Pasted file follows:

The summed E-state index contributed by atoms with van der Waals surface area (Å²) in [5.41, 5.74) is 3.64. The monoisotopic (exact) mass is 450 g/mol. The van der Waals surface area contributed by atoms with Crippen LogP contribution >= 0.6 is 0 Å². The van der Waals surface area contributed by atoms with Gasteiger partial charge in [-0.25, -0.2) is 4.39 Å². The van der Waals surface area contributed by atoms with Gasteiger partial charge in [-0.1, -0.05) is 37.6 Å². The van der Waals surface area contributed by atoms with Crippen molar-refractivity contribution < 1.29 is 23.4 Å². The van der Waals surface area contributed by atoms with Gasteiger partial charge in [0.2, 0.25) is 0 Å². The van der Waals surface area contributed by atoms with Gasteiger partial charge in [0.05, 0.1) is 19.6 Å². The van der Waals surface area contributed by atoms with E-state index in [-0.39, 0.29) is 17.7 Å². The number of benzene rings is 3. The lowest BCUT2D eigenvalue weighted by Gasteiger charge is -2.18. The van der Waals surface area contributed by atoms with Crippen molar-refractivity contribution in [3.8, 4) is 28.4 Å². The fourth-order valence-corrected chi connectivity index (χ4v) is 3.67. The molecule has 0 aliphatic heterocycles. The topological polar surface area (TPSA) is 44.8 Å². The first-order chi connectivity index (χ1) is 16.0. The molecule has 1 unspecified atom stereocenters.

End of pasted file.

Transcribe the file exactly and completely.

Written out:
The summed E-state index contributed by atoms with van der Waals surface area (Å²) in [5.41, 5.74) is 3.64. The monoisotopic (exact) mass is 450 g/mol. The van der Waals surface area contributed by atoms with Crippen LogP contribution >= 0.6 is 0 Å². The van der Waals surface area contributed by atoms with Gasteiger partial charge in [-0.25, -0.2) is 4.39 Å². The van der Waals surface area contributed by atoms with Gasteiger partial charge in [-0.1, -0.05) is 37.6 Å². The van der Waals surface area contributed by atoms with Crippen molar-refractivity contribution < 1.29 is 23.4 Å². The van der Waals surface area contributed by atoms with Gasteiger partial charge in [0.2, 0.25) is 0 Å². The van der Waals surface area contributed by atoms with Gasteiger partial charge in [0.05, 0.1) is 19.6 Å². The van der Waals surface area contributed by atoms with E-state index in [-0.39, 0.29) is 17.7 Å². The number of benzene rings is 3. The lowest BCUT2D eigenvalue weighted by Gasteiger charge is -2.18. The van der Waals surface area contributed by atoms with Crippen molar-refractivity contribution in [3.8, 4) is 28.4 Å². The fourth-order valence-corrected chi connectivity index (χ4v) is 3.67. The molecule has 0 aliphatic heterocycles. The topological polar surface area (TPSA) is 44.8 Å². The first-order chi connectivity index (χ1) is 16.0. The molecule has 1 unspecified atom stereocenters.